Banks vs Fintechs: The Battle for Customer Experience – with Lee Smallwood of Citibank, Hivemind

Following nearly a decade of rampant cybersecurity events and subsequent negative press, successful AI use cases in fraud detection and data security are catching the collective eyes of investors and boardrooms across fintech. There are signals that demand for cyber security solutions might be currently peaking as the FBI recently reported an increase in online security complaints of only slightly over 300,000 from 2019 to 2020. 

And in the wake of mass technological adoption lies a promising startup market that only underscores how banks and traditional financial institutions must demonstrate agility, rigor, and patience in understanding these advances and their benefits. If the old guard wants to compete, they must accept that they’re losing the battle over customer experience and focus instead on sectors that speak to their institutional advantages. 

At the time of his appearance on the ‘AI in Business’ podcast earlier this year, Lee Smallwood served as COO of Markets and Securities Services at Citibank. Throughout his conversation with Emerj CEO Daniel Faggella, Lee examines where banks and traditional financial institutions have advantages that can only be enacted with an organization-wide approach to AI fluency and education.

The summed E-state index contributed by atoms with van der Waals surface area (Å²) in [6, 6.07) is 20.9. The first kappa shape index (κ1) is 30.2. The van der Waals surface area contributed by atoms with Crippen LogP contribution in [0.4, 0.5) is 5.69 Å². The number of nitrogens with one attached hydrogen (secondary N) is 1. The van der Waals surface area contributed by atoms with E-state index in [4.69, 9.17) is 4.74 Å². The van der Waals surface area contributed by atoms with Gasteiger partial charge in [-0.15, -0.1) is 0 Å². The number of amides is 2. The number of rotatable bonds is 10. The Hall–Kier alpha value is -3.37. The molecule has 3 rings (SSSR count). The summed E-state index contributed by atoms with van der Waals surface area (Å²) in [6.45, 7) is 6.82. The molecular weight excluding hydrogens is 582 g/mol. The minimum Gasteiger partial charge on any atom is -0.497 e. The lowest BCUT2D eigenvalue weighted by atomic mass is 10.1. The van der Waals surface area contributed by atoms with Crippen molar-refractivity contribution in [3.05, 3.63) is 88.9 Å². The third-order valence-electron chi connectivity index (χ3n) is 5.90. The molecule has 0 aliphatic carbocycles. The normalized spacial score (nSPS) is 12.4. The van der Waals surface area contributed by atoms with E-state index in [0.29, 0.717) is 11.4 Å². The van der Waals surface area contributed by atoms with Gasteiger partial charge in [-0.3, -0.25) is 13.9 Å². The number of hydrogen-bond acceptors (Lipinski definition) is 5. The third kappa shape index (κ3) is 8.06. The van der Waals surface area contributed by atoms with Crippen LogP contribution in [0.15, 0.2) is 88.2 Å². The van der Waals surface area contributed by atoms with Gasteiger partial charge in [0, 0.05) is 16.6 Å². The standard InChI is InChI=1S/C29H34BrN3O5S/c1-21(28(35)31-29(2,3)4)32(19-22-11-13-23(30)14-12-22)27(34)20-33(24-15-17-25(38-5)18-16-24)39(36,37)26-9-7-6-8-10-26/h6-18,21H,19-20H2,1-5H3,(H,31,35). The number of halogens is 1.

This article will examine two steps that Lee tells Emerj institutional banks must take to compete with the startup market:

  • Build enterprise AI fluency quickly: Learning the language of data must be a priority for leadership. From the bottom up, HR and junior staff need funnels and formats in place for efficiently attracting and onboarding AI talent.
  • Leverage the advantages of existing customers and data: The problems of existing customers are more apparent to institutions they have close relationships with already and have data to back it all up — new startups have neither.

Listen to the full episode below:

Editor’s Note: Since the time of our interview, Lee has departed Citibank to serve as COO of Hivemind.

Guest: Lee Smallwood, COO for North American Markets at Citigroup Inc. 

Expertise: Digital assets, G10 rates, securities services, and eCommmerce.